We’ve dreamed about making artificial people forever, whether it is the golem from Jewish folklore, Mary Shelley’s monster in FRANKENSTEIN, the droid from METROPOLIS, or the replicants of BLADE RUNNER. We update the cautionary tale with each scientific breakthrough — our doppelgängers have progressed from being clay animated by a deity, to body parts surgically stitched together and jump-started with electricity, to mechanized automata in the industrial age, and onto synthetic materials and electronics brought to life by the enormity of corporations. While there are a handful of benevolent synthezoids, e.g. Lance Bishop from ALIENS, or Commander Data, they are often saddled with an android Jesus complex — doomed to sacrifice themselves to pay for our sins. Those types are usually secondary players in a much bigger narrative. When the focus is on the miraculous creation of the robot itself, well, you’ve got nowhere to go but down from there. Things don’t always end well for walking, talking embodiments of our technological fears. But their hubristic creators almost always fare worse.
With a Siri in every pocket, artificial eyes, and a robot on the space station, we’re inching ever-closer to realizing the android dream. Clearly we’re decades away. But what would happen when we get there? If you could make an android pass for human, how would you interact with it? How would it be socialized? How would it learn to be human? These are the questions raised by UNCANNY.
The setup is that Joy (Lucy Griffiths) is a tech journalist with a background in robotics. She gets invited to stay for a week in a top-secret compound owned by a shadowy reclusive tech magnate played by Rainn Wilson. There she meets David Kressen, a former prodigy and robotics pioneer who has spent a decade holed up in the compound working on his creation — Adam, an android so realistic that he initially fools Joy into thinking he’s human. As she stays for the week, Joy finds herself getting to know both Adam and David, neither of whom are very well socialized, especially when it comes to women. She gets into more than a few uncomfortable situations, but ultimately starts to have feelings for David. This brings out jealousy in Adam, something he’s never experienced before.
To avoid spoilers, I won’t say more about the plot, except to say that the film does go places from there, and interesting places too. It does take a turn at some point, one that maybe not all audience members will embrace. I liked it, although I did have my nitpicks with how it was executed.
In the post-screening Q&A, director Matthew Leutwyler, writer Shahin Chandrasoma, and actress Lucy Griffiths talked about the conception and execution of the film. The director asked the writer for ideas for a science fiction film that could be shot on a budget. They settled on this one, because it has three main characters and could be shot at a single location. I was surprised when they mentioned how small the budget was, because the film looks great, has plenty of technology on display, and even has nice-looking effects shots.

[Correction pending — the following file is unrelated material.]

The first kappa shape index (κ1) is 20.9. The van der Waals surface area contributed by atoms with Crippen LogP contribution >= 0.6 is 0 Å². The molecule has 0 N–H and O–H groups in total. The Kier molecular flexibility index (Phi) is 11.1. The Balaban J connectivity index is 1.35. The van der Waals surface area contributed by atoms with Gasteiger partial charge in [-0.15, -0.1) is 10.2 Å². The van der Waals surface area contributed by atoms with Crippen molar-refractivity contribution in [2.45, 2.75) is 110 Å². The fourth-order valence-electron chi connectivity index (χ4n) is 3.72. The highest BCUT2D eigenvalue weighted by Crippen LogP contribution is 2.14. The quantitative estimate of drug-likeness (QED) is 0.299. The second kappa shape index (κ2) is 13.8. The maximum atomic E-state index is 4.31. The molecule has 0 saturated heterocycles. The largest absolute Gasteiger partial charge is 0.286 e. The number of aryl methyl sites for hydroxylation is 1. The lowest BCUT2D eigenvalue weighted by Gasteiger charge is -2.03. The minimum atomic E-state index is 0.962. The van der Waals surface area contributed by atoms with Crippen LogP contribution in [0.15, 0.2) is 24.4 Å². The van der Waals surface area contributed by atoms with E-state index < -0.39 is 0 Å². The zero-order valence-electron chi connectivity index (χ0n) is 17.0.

Interestingly, the writer, Shahin, is also a surgeon. He’s a smart guy, as you can see from his well-constructed and thoughtful script. He was only available late at night, and he and the director would have late-night Skype calls to work on the script. He even did surgery on the director, after two other surgeons failed.
In a three-character piece (Rainn Wilson is barely in the film), the acting has to be strong, or the movie just doesn’t work. Fortunately, all three main cast members are great. I had seen Lucy Griffiths before, as Nora in TRUE BLOOD, but her character is so different here that I didn’t recognize her. She plays an American, but I didn’t even figure out that she was British until she started speaking at the Q&A. Mark Webber, who plays David, was equally strong. His character is kind of smug and lacks certain social skills, but he gives it much more depth than the typical “nerd” caricature. And I have to hand it to David Clayton Rogers as Adam. Robots are notoriously hard to play without sounding comical. He plays it as an emotionless, curious child at the beginning, but one who grows into something like a jealous adolescent.
The director, Matthew Leutwyler, did some amazing things with such a small budget. The set design and cinematography look great, and the editing and pacing are superb.
I did have a few relatively minor issues with the film. A major character is essentially dismissed, offscreen, with a couple of lines of dialog in the end. This just feels wrong, especially since it is a strong character who is diminished by this choice. And some characters do some things that I feel are a bit misleading early on. I mentioned this to the director after the screening, and he had a defendable answer, though one I disagreed with.
The great thing about UNCANNY is that it is the kind of movie you want to talk about afterward. Reasonable people could disagree about the minor issues I had above, and I liked having that discussion with the director, since he had a different point of view. The movie raises many questions about what it means to be human, the pace of technology, and what it would really be like to have androids among us. UNCANNY is a rare breed of thoughtful, independent science fiction. That’s something the world needs more of — it deserves our support.